Will having the device produce more cases than you have seen in the past? Many practices see more of a certain type of case than they did before the instrument because the device helps them to more accurately diagnose cases. Also, you may receive referrals of more patients because you have the instrument. To be conservative, you could simply ignore this potential and work from what you actually have seen in the past.
Pent-up demand. You may generate a larger number of tests in the first year of owning an instrument because you have many patients on file with a specific history or risk factor who you could contact and urge them to come in for the procedure.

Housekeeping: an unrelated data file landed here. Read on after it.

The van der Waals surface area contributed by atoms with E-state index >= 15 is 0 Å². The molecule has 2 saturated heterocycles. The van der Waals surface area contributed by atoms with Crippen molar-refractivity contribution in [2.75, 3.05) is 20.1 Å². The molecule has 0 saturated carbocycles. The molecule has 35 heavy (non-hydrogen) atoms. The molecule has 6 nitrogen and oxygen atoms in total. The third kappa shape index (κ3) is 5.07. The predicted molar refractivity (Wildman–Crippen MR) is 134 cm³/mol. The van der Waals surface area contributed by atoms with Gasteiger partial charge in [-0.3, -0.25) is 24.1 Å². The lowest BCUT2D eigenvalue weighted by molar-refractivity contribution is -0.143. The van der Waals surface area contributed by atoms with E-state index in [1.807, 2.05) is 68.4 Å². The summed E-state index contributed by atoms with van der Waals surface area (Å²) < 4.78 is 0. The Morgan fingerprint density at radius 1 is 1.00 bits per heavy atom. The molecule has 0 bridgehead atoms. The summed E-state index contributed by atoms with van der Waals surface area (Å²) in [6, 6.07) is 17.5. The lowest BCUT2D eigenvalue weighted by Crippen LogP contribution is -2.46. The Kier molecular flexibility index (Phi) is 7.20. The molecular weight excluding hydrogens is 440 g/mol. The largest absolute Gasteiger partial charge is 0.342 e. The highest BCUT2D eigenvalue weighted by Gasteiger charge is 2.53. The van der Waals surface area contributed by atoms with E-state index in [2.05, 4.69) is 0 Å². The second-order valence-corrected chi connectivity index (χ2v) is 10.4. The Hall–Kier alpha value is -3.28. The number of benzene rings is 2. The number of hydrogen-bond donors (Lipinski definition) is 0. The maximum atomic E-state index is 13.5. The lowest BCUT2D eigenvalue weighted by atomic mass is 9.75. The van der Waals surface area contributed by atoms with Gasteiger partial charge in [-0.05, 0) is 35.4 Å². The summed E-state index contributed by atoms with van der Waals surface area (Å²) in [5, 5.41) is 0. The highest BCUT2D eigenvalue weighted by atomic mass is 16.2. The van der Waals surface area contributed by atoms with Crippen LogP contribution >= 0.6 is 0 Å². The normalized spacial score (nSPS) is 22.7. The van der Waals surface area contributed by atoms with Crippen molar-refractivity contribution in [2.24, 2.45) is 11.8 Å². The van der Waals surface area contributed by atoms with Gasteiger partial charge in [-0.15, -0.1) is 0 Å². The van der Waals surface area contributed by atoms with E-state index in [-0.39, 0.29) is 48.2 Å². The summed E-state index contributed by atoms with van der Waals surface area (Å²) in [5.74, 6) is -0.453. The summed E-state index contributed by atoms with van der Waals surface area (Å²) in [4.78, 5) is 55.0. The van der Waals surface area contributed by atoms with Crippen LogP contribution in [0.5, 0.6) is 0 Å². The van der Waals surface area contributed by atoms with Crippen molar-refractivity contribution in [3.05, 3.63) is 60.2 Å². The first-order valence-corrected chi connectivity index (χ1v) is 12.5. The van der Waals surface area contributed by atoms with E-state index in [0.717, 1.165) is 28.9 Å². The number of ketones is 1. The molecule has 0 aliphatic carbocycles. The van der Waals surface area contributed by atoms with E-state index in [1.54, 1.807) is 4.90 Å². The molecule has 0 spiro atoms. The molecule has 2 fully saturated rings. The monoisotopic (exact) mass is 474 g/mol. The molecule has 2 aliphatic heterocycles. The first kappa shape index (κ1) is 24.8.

Diagnosis codes. If the procedure will be billed to Medicare or medical insurance, you can often obtain a list of diagnosis codes that will be paid by checking the local coverage determination (LCD) for the plan. The LCD may be on the plan's website. If a list of diagnosis codes is not available, ask the instrument rep for the information. Be sure you are aware of all the potential for an instrument. OCTs have a large number of applicable diagnosis codes for retina and optic nerve issues, but some can also scan the anterior chamber and cornea, which opens up the device for many additional patients.
How often will you do the test? You can check the LCD again or just use your judgment while considering the accepted standard of care in the profession. You can often use one test per year for this analysis, even though you may be able to do more than that based on the case.